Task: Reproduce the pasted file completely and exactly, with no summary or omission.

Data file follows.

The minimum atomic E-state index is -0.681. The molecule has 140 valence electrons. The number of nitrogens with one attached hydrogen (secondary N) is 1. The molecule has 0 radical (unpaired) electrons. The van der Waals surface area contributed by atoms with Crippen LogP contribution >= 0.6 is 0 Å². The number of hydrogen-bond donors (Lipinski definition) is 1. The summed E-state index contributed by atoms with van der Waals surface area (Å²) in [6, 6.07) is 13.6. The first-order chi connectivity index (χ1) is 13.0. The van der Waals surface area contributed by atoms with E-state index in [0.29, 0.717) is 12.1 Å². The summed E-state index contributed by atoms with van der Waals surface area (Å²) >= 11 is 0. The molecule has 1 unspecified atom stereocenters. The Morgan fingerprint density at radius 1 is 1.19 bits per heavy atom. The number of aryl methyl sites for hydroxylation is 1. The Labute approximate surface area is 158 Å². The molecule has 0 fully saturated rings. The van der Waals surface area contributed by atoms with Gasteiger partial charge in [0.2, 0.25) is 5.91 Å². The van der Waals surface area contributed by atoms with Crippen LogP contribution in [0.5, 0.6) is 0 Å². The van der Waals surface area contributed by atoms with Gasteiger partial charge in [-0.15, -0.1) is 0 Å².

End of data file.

The minimum atomic E-state index is -0.681. The molecule has 140 valence electrons. The number of nitrogens with one attached hydrogen (secondary N) is 1. The molecule has 0 radical (unpaired) electrons. The van der Waals surface area contributed by atoms with Crippen LogP contribution >= 0.6 is 0 Å². The number of hydrogen-bond donors (Lipinski definition) is 1. The summed E-state index contributed by atoms with van der Waals surface area (Å²) in [6, 6.07) is 13.6. The first-order chi connectivity index (χ1) is 13.0. The van der Waals surface area contributed by atoms with E-state index in [0.29, 0.717) is 12.1 Å². The summed E-state index contributed by atoms with van der Waals surface area (Å²) >= 11 is 0. The molecule has 1 unspecified atom stereocenters. The Morgan fingerprint density at radius 1 is 1.19 bits per heavy atom. The number of aryl methyl sites for hydroxylation is 1. The Labute approximate surface area is 158 Å². The molecule has 0 fully saturated rings. The van der Waals surface area contributed by atoms with Gasteiger partial charge in [0.2, 0.25) is 5.91 Å². The van der Waals surface area contributed by atoms with Crippen LogP contribution in [0.5, 0.6) is 0 Å². The van der Waals surface area contributed by atoms with Gasteiger partial charge in [-0.15, -0.1) is 0 Å².